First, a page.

Studying genealogy is a way of holding a mirror up to the past, and for a growing number of people it is a fascinating — yet time-consuming — hobby. Capitalizing on the zeitgeist, the East Valley Jewish Community Center is hosting “Finding your Family,” a six-week class running Jan. 6-Feb. 10, via Zoom.
This course is not a run-of-the-mill genealogy class, however. Its primary focus is connecting participants to their Jewish heritage.
Rabbi Michael Beyo, CEO of EVJCC, has been passionate about genealogy for years. He found some assistance recently when he met sisters Elizabeth (Lisa) Lee and Loretta (Lorrie) Walker, who, though not Jewish themselves, specialize in helping people trace their Jewish ancestry with their company, Daughters of Jacob Genealogy. The sisters put together a family book for Beyo, and although he had already completed extensive research on his own, the research done by Lee and Walker filled in several gaps.
“What they were able to provide us was additional information which I was not aware of, but also documented confirmation of some of our earlier speculations,” said Beyo. “The final research and packaging which they have done has become a family heirloom. It is full of details, pictures, narrative, documents and more.”
Though the EVJCC held other genealogy classes and workshops in the past, this is the first one taught by the Daughters of Jacob. Lee and Walker were originally scheduled to teach a session at the Klezmer Fest last March, but the event was canceled due to the pandemic.
The six-week class introduces attendees to available tools for researching their Jewish family histories. Lee and Walker teach students how to use the tools, but ultimately the goal is to let people take the lead in their own story.
Lee has been interested in genealogy for most of her life. “It seems in every family, there is somebody who keeps the stories; it’s just who I am,” she said.
She became intrigued by Jewish family research when she took on the project for Beyo.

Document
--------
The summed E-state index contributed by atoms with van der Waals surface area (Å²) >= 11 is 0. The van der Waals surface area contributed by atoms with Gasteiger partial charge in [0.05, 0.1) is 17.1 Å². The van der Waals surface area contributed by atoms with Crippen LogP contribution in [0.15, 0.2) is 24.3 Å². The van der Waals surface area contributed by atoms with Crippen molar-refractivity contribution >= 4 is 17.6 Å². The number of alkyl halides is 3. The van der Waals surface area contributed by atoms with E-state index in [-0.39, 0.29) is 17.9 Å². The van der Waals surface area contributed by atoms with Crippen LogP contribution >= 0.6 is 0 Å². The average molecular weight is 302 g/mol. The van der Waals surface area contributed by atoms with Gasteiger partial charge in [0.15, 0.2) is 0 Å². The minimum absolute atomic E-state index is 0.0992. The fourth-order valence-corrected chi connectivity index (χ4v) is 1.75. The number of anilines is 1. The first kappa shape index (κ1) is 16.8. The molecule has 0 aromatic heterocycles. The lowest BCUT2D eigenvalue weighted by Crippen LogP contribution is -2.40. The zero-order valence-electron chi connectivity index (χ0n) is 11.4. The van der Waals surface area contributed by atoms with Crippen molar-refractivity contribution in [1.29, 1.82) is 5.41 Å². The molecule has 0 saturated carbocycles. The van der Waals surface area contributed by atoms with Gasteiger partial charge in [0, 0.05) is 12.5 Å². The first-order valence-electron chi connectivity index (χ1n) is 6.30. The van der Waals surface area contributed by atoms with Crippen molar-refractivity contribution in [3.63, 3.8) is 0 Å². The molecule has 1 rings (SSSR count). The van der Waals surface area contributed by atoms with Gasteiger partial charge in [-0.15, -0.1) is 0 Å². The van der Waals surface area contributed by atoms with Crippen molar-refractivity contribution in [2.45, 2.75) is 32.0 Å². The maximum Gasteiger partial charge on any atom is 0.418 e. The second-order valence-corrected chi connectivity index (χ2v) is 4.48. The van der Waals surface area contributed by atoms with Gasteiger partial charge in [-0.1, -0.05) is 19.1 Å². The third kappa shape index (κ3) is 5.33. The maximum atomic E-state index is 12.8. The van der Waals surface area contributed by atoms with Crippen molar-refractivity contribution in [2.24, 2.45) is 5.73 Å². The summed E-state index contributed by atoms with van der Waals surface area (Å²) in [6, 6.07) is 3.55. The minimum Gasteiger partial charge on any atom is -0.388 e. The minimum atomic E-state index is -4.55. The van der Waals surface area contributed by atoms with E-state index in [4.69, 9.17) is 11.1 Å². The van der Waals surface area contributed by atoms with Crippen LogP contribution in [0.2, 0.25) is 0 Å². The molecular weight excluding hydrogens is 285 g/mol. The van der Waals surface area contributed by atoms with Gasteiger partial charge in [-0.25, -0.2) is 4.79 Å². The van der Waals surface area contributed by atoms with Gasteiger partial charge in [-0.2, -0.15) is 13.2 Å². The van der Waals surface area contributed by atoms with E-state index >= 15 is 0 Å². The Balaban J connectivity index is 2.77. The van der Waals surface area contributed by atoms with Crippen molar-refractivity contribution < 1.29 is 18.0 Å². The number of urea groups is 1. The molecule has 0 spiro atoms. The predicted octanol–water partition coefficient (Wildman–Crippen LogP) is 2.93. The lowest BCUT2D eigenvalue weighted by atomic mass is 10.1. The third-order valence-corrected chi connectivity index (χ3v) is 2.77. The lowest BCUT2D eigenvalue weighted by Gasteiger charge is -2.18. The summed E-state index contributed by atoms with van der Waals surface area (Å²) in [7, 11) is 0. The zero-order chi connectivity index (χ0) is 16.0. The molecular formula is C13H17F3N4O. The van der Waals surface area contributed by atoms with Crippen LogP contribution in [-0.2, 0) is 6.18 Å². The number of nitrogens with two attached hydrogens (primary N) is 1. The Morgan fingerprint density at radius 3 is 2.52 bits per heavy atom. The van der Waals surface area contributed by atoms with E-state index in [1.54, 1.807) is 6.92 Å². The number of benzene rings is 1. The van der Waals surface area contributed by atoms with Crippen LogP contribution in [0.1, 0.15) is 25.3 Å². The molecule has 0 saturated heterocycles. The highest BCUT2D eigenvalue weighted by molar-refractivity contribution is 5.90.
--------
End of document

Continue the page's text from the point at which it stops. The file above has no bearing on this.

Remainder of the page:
Though research on any family tree can be tricky, particularly if not starting out with a lot of information, Jewish genealogy in particular presents unique challenges.
“Jewish research is more difficult because the borders change so much over the years, and records aren’t good,” said Lee.
Other challenges include name changes and language barriers.
“Sometimes, the governments would not let the kids have the father’s last name because they were trying to limit the Jewish population,” Lee said.
And if a family went through the Holocaust, the process is even more difficult. Not only are records sometimes unavailable, but Lee said that the stories can be emotionally difficult to sift through.
Still, she values “preserving history for the next generation so they can see the courage of the people in front of them,” she said.
With so many genealogy resources on the internet, people can easily be
overwhelmed. The class led by Lee and Walker tries to pare down available information into digestible bites.
Perhaps it’s the effect of having been shuttered indoors for almost a year, but the genealogy hobby is taking off.
“It’s fun. It’s a mystery; it’s like a jigsaw puzzle, but a hundred times better,” said Lee. “And it’s relaxing and something to do during COVID. With the stresses of our world today, it’s a healthy escape and a way to work on something that is not mindless.”
And having a multitude of websites available on the internet in addition to DNA testing, makes the process easier.
“In a modern world, where we are connected with others through pixels on a screen, we realize how much we need to know our history and memory to establish a sense of self,” said Beyo.
In a way, Beyo added, Judaism is obsessed with history, memory and genealogy.
“We play ‘Jewish geography’ as soon as we meet another person,” he said. “We have a deep-rooted need to be part of something bigger that has meaning and value. Family histories are one way in a disconnected and moral relativist world to give meaning to who we are.” JN